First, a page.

Time to Test Your Intuition?
Guest Article by Sandra Harbrecht Ratchford, Paul Werth Associates
When it comes to an appetite for telecommuting, you might think tech-savvy younger workers would be most on board with it, right?
Wrong, according to recent research by the University of Minnesota Extension and the Minnesota Department of Transportation. In that state, it’s Baby Boomers who telecommute most.
Other research, by consumer engagement platform Braze in collaboration with a financial services consultant, revealed major perception gaps between consumer expectations and brand communications. It showed that only 39% of consumers believed communications from their financial services companies aligned with their needs; only 41% were satisfied with the messaging they were receiving.
Both cases confirm something we’ve long believed: While research is an important way to validate what we think we know about customers, the surprises are what can truly change the game.
The Minnesota research will help transportation officials better understand commuter traffic patterns, impact on vehicles and what the transportation’s own workforce may look like in the future. Understanding how financial communications fall short of customer expectations can help banks and others right the ship with new messaging and customer engagement strategies.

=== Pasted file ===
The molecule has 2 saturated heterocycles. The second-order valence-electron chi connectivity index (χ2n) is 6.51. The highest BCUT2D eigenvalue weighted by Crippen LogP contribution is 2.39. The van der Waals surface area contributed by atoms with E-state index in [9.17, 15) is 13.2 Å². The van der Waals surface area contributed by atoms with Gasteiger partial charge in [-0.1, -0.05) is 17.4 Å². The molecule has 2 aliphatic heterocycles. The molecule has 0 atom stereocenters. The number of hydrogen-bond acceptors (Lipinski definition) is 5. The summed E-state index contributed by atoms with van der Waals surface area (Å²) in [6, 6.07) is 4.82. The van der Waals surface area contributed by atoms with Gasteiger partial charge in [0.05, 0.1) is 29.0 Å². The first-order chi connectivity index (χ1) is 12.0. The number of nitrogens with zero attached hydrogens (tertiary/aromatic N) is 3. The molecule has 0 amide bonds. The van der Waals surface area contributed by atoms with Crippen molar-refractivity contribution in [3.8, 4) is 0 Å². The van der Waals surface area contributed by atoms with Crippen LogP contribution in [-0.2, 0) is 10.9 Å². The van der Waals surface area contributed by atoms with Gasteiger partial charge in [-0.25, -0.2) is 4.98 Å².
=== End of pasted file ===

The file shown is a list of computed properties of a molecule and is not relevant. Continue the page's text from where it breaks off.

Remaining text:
Intuition has its place. When faced with two valid choices, going with your gut often pays off. The value of research is its ability to ferret out information that is counterintuitive, the surprise nuggets of gold that can change thinking and strategies in ways that lead to better outcomes.
Zora Neale Hurston, an American anthropologist known for her work on the African American experience, called research “formalized curiosity." We look at it that way, too.
In our experience, the most successful organizations are curious ones, always striving to better understand what makes stakeholders such as employees, customers and policymakers tick. It’s one reason we partner on the Gongwer-Werth Legislative Poll, a periodic survey that helps us and other Ohioans understand how legislators are thinking about important issues.
While formal research may include tools such as surveys and focus groups, informal research can be as simple as making a habit out of asking good questions. Either way, there is always something to learn beyond what we already know — or think — to be true.
Every business leader seeks to understand his or her constituents in order to keep up with their changing needs and expectations. While intuition and anecdotal information can be helpful, digging deeper can reveal game-changing surprises. And surprises that occur before a major investment of time and dollars are always better than surprises after the fact.
Sandra Ratchford was a past speaker at OAMES Annual Meeting & Exhibition.
Sandra Harbrecht Ratchford
President and CEO
Paul Werth Associates